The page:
In this instance, usually the best thing to do is to transpose down to a more guitar-friendly key, then use your CAPO to lift the pitch back to the original key.  For example, let’s transpose this song down to the key of D.  To find the new chords, we need to write down both of the major scales (F and D) as follows:

Original Key:  F  G  A    Bb  C  D  E    F
New Key:       D  E  F#  G    A  B  C#  D

Next, find the original chords in the original key (upper row), then read the new chords, in the new key directly beneath the original chords.  For example:

F becomes D
Gm becomes Em
C becomes A

The new chords are now D, Em and A which are all very easy to play.

The last thing we need to do is to find the CAPO position.  Remember that we lowered the key from F to D, which is 3 half steps (just count the number of frets between the F and D note on any one string). This means that we need to raise our pitch by 3 half steps so the CAPO needs to go at the third fret.

And here’s a neat trick; if you have two guitarists, let one play in the key of F and have the second guitarist play it in the key of D at the capo 3 position.  This will add some color and different chord voicings to your music.  Also, check your guitar tuning with the CAPO in place as this will sometimes throw your tuning off.

For future reference in transposing, here are all the major and minor keys:

MAJOR SCALE   R   -   2   -   3   4   -   5   -   6   -   7
   C  maj.:   C   -   D   -   E   F   -   G   -   A   -   B
   Db maj.:   Db  -   Eb  -   F   Gb  -   Ab  -   Bb  -   C
   D  maj.:   D   -   E   -   F#  G   -   A   -   B   -   C#
   Eb maj.:   Eb  -   F   -   G   Ab  -   Bb  -   C   -   D
   E  maj.:   E   -   F#  -   G#  A   -   B   -   C#  -   D#
   F  maj.:   F   -   G   -   A   Bb  -   C   -   D   -   E
   F# maj.:   F#  -   G#  -   A#  B   -   C#  -   D#  -  (E#)
   G  maj.:   G   -   A   -   B   C   -   D   -   E   -   F#
   Ab maj.:   Ab  -   Bb  -   C   Db  -   Eb  -   F   -   G
   A  maj.:   A   -   B   -   C#  D   -   E   -   F#  -   G#
   Bb maj.:   Bb  -   C   -   D   Eb  -   F   -   G   -   A
   B  maj.:   B   -   C#  -   D#  E   -   F#  -   G#  -   A#

MINOR SCALE   R   -   2   b3  -   4   -   5   b6  -   b7  -
   A  min.:   A   -   B   C   -   D   -   E   F   -   G   -
   Bb min.:   Bb  -   Cb  Db  -   Eb  -   F   Gb  -   Ab  -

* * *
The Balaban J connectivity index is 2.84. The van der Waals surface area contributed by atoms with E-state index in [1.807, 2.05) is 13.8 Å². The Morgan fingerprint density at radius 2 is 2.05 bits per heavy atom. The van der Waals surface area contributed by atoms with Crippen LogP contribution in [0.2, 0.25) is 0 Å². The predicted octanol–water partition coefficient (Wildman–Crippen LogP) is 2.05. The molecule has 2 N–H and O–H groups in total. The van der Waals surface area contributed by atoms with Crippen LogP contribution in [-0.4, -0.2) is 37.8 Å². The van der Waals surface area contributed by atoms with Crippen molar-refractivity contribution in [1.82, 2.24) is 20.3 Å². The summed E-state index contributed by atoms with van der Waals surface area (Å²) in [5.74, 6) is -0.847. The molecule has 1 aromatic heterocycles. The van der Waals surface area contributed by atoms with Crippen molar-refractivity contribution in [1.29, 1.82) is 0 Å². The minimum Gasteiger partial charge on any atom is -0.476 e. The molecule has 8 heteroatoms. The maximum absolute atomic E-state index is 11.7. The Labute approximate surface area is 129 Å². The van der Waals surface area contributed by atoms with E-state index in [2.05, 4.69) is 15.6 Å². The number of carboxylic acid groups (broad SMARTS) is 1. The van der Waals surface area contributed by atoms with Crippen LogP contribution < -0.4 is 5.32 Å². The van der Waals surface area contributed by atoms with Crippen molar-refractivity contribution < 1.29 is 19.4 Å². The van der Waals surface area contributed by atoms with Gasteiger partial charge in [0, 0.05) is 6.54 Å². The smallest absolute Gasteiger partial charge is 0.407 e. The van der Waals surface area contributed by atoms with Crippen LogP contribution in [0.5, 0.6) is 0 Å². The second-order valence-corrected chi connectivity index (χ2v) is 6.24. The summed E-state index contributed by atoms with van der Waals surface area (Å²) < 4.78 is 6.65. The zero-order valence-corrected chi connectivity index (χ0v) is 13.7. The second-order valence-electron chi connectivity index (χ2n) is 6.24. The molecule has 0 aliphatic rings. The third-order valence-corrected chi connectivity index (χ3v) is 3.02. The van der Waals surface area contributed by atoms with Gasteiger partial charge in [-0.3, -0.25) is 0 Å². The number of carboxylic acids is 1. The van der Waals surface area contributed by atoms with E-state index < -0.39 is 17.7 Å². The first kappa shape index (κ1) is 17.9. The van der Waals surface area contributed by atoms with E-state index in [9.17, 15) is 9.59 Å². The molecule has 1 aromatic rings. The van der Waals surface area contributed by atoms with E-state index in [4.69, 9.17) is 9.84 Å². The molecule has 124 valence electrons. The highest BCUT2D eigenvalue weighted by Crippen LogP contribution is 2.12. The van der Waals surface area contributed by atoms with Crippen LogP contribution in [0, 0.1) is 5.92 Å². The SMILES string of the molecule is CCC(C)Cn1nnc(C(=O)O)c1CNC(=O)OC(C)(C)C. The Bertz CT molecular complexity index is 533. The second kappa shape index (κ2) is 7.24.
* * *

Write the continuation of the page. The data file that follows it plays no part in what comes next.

B  min.:   B   -   C#  D   -   E   -   F#  G   -   A   -
   C  min.:   C   -   D   Eb  -   F   -   G   Ab  -   Bb  -
   C# min.:   C#  -   D#  E   -   F#  -   G#  A   -   B   -
   D  min.:   D   -   E   F   -   G   -   A   Bb  -   C   -
   Eb min.:   Eb  -   F   Gb  -   Ab  -   Bb (Cb) -   Db  -
   E  min.:   E   -   F#  G   -   A   -   B   C   -   D   -
   F  min.:   F   -   G   Ab  -   Bb  -   C   Db  -   Eb  -
   F# min.:   F#  -   G#  A   -   B   -   C#  D   -   E   -
   G  min.:   G   -   A   Bb  -   C   -   D   Eb  -   F   -
   G# min.:   G#  -   A#  B   -   C#  -   D#  E   -   F#  -

You Are

“You Are” by Mark Roach

One of my favorite songs to strum & sing is ”You Are” by Mark Roach.  It does a beautiful job of emphasizing the names and attributes of Jesus.  I will often use it as a pre-service piece to draw our attention towards Jesus, or I’ll play it during the Offering to draw attention to the lyric “you (Jesus) are the reason I make this offering.”


We have chosen this song as another pre-service piece for the upcoming Installation service of Pastor Timothy Ehlers at Messiah Lutheran Church (South Windsor, CT) on 3/8/2009.


If you are a guitarist, Mark Roach, has provided some wonderful resources on youtube.   I now play this song with a cut capo.  If you’ve never used one before, you might want to watch Marks’ instructional video followed by his instructions on how to use the cut capo on “You Are.”  Here are the videos:


How to use the cut capo:

How to play “You Are” with the cut capo:

The finished product: